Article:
The combustion-engine SUV market has long been critical to the success of today's car makers, so it's natural that a host of electric-powered variants have appeared to meet demand as the electric revolution continues. The following models have been selected for their performance, practicality, build quality and price.


BMW ix3

BMW ix3

BMW hasn't exactly re-invented the wheel with the iX3, but then, that's probably the point. The iX3 delivers the build quality and performance BMW fans expect, but with an electric drivetrain. Based on a 282BHP engine served by an 80kw battery, the iX3 offers a range of 279 miles. It can reach 60mph from standstill in 6.8 sec, which isn’t as quick as rivals from Jaguar or Audi, but it's still an impressive SUV from a trusted brand.

From £58,850

Audi e-tron


Audi e-tron

Infused with the usual Ingolstadt quality and driving pleasure, the e-tron is aesthetically similar to the Q5 Hybrid, while boasting quick performance and good range (248 miles). It's not exactly light at 2,490kg, but it still accelerates quicker than the BMW iX3, with a 0-62 time of just 5.7sec.

From £59,185

Mercedes Benz EQC plugged in

Mercedes Benz EQC

This workmanlike SUV doesn't break new ground like the Tesla Model X or Jaguar iPace, but it's undoubtedly proficient. With a range of 259 miles, the EQC features twin engines for all-wheel-drive, propelling the vehicle from 0-62mph in an impressive 5.1 sec. As with its petrol-driven counterparts, it's brimming with tech and offers seating for five, together with a vast boot. Given its 2,425kg kerb weight, it's speedy credentials are quite an achievement. Mercedes have ensured making the switch over from petrol is as painless as possible by recreating the EQC in the guise of its out-of-favour combustion-engine counterparts.

From £64,925


Jaguar i-PACE on stand

Jaguar i-PACE

Jaguar's first foray into the electric SUV market has been well-received. It bundles the attractive body shape you would expect from a Jag, with twin engines that produce 395 brake horsepower. This under-the-hood muscle translates into a 0-62mph time of 4.8 seconds. Range is solid too - at 298 miles (claimed) - however, real-world conditions probably see this drop to about 200 miles. While it oozes British style, the i-PACE is actually made in Austria.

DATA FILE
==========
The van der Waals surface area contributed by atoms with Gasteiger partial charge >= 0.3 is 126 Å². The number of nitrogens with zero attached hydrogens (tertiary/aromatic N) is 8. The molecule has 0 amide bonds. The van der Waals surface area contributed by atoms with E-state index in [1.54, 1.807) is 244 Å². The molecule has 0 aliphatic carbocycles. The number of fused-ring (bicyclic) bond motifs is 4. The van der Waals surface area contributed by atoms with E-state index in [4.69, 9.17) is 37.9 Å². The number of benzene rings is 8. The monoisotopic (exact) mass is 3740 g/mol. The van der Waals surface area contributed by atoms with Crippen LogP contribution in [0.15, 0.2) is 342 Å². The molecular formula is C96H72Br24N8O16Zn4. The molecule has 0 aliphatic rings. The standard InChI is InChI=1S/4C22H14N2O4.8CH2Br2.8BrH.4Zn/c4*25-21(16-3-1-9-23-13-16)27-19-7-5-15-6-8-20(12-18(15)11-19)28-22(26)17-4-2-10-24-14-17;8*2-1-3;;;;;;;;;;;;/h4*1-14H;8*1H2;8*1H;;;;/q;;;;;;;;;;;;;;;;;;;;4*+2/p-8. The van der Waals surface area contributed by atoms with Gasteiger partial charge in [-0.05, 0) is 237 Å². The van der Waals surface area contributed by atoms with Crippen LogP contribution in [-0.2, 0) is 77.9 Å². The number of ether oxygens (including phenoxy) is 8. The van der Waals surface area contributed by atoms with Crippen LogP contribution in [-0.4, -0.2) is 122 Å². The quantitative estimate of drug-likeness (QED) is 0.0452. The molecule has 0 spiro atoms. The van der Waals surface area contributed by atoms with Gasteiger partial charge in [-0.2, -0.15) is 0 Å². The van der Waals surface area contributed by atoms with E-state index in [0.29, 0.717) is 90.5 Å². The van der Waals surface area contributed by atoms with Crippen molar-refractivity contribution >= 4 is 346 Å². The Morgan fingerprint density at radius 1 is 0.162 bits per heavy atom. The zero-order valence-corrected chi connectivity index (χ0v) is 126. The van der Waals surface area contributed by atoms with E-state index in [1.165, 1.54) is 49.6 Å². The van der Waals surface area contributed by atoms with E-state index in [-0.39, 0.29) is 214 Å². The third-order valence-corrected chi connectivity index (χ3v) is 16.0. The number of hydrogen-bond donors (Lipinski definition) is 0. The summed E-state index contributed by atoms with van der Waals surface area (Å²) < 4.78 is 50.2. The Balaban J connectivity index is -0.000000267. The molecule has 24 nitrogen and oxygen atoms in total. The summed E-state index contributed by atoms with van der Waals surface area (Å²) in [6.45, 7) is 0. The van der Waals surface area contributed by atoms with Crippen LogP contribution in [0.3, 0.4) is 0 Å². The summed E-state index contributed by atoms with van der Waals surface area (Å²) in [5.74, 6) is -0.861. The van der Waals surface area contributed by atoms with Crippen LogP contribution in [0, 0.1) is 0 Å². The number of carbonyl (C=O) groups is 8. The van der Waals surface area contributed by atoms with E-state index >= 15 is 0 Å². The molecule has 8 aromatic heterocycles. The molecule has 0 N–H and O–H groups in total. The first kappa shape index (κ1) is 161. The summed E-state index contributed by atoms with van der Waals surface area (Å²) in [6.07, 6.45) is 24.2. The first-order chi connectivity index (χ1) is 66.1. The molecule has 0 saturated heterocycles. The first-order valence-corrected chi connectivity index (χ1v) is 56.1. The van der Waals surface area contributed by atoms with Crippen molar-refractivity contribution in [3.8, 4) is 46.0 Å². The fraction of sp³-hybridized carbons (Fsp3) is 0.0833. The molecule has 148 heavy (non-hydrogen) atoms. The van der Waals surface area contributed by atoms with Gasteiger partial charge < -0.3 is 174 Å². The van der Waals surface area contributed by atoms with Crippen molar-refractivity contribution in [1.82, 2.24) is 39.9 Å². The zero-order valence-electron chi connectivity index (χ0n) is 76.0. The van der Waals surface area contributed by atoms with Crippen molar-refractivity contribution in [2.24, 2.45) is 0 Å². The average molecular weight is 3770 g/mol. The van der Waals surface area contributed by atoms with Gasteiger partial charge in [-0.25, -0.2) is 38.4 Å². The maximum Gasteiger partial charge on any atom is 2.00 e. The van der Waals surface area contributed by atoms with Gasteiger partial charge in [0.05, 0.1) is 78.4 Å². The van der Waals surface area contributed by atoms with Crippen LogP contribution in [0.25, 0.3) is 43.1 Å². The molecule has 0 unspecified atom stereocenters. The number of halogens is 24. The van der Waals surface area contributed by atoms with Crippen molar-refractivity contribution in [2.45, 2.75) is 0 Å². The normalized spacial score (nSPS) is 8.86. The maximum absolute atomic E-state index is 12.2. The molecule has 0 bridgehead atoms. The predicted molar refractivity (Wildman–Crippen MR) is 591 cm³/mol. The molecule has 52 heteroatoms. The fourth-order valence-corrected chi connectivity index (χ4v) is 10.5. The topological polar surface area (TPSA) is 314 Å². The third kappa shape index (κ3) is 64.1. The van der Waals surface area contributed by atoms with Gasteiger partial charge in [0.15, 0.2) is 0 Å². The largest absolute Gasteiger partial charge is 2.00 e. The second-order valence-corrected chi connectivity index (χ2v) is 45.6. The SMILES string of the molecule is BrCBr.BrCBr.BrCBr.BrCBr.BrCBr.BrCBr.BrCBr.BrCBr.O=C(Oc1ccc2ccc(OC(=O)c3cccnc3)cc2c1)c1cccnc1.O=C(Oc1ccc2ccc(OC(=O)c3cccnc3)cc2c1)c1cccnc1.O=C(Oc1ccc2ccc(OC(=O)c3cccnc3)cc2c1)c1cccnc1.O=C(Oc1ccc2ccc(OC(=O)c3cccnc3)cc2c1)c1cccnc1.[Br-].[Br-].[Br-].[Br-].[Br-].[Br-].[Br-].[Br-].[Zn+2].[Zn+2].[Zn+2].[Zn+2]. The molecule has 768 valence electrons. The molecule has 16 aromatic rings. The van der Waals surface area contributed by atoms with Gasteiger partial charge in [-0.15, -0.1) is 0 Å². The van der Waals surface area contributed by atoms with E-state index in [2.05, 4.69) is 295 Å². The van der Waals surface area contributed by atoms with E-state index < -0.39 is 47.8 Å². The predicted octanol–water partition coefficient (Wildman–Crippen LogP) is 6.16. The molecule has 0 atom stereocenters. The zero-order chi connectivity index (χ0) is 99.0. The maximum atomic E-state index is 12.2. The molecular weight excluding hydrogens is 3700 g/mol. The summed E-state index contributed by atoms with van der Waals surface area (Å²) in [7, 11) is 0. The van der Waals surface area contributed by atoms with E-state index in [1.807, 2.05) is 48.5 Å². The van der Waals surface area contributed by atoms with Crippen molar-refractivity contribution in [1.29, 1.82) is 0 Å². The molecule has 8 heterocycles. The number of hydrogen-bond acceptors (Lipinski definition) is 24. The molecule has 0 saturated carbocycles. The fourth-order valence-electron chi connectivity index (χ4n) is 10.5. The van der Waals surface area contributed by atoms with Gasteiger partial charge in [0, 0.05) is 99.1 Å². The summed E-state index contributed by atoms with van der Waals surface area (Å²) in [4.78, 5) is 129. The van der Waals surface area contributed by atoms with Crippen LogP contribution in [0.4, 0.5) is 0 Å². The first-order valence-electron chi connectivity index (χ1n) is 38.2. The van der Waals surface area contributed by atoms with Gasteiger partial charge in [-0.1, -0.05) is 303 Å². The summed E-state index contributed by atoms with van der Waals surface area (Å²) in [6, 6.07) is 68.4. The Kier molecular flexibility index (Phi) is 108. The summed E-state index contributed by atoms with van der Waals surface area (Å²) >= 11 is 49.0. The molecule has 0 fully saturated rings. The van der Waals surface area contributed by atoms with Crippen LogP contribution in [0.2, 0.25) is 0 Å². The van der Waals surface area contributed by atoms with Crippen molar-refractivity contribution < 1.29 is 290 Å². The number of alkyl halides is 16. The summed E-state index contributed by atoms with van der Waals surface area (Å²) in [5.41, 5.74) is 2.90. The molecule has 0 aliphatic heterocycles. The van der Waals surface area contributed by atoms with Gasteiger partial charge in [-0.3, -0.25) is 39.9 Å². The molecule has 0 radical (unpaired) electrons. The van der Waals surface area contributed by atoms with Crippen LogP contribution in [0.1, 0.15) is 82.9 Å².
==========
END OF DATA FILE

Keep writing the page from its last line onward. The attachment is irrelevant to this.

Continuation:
From £64,625

Tesla Model X

Tesla Model X

The Model X is expected to replace the Model S in terms of sales - particularly in growth markets like China, as well as in its home nation of the USA. With the practical benefits of an SUV, it's simply more usable for daily life than the Model S. It also offers a little less performance than the S, but it does have lots of boot space. Not one for the thrill seekers (despite the futuristic gullwing doors) or those with a limited budget, Model X will nevertheless appeal to a significant SUV-buying demographic.

From £81,990 (Long Range Plus)

Volva XC40

Volvo XC40 Recharge

The Volvo XC40 Recharge can reach 62mph from standstill in just 4.9 seconds, placing it just behind the i-PACE in terms of acceleration. It also has a range of 200 miles per charge and the fancy new Google-based infotainment system. But what makes this model really special is its refinement and comfort, even when carrying a full complement of passengers.

From £59,985


Skoda Enyaq iV

Skoda Enyaq iV

The Skoda Enyaq features the high build quality you would expect from a VW-owned marque, and offers a solid range (333miles/250+ in the real world) plus a spacious cabin. It's arguably better looking than the VW ID.4 (and about the same price) and feels more luxurious than a Kia e-NIro. The price point also ensures that buyers benefit from the government's Plug-in Car grant.

From £32,500 (after Plug-in Car Grant)

Kia E-Niro

Kia E-Niro

The electric incarnation of the Niro ticks a lot of boxes - particularly the "affordable" one. Despite the lower cost, it boasts 282 miles of range and comes with a seven year guarantee, which should assuage any worries about costly repair bills - particularly since EV technology remains a mystery to many drivers.

£32,445 (after Plug-in Car Grant)

Hyundai Kona-Electric Car

Hyundai Kona-Electric

The Kona-Electric is another value offering, available in two models - 135 bhp (39kWh) and 204 bhp (150kWh). The former delivers a range of up to 186 miles and the latter 292 miles. With 0-60 time of 9.7 second in the base version, it's considerably slower off the mark than its luxury rivals, although this time drops to 7.6 sec in the upper-bracket model. The ride quality is so-so, but it's a practical option that is very kind on the pocket.

From £37,200.00 OTR (204HP variant)




This electric EV may not have any actual words in its name, but it is very affordable. Indeed, the first 1,000 UK buyers could pick it up for just over £21,000. With a 0-62 mph time of 8.5 seconds, and a range of 163 miles per charge, it doesn't compare with its luxury rivals. But at less than half the cost of an EQC or iX3, it's a money-conscious way for the general populace to go electric.

From £26,095 (after Plug-in Car Grant)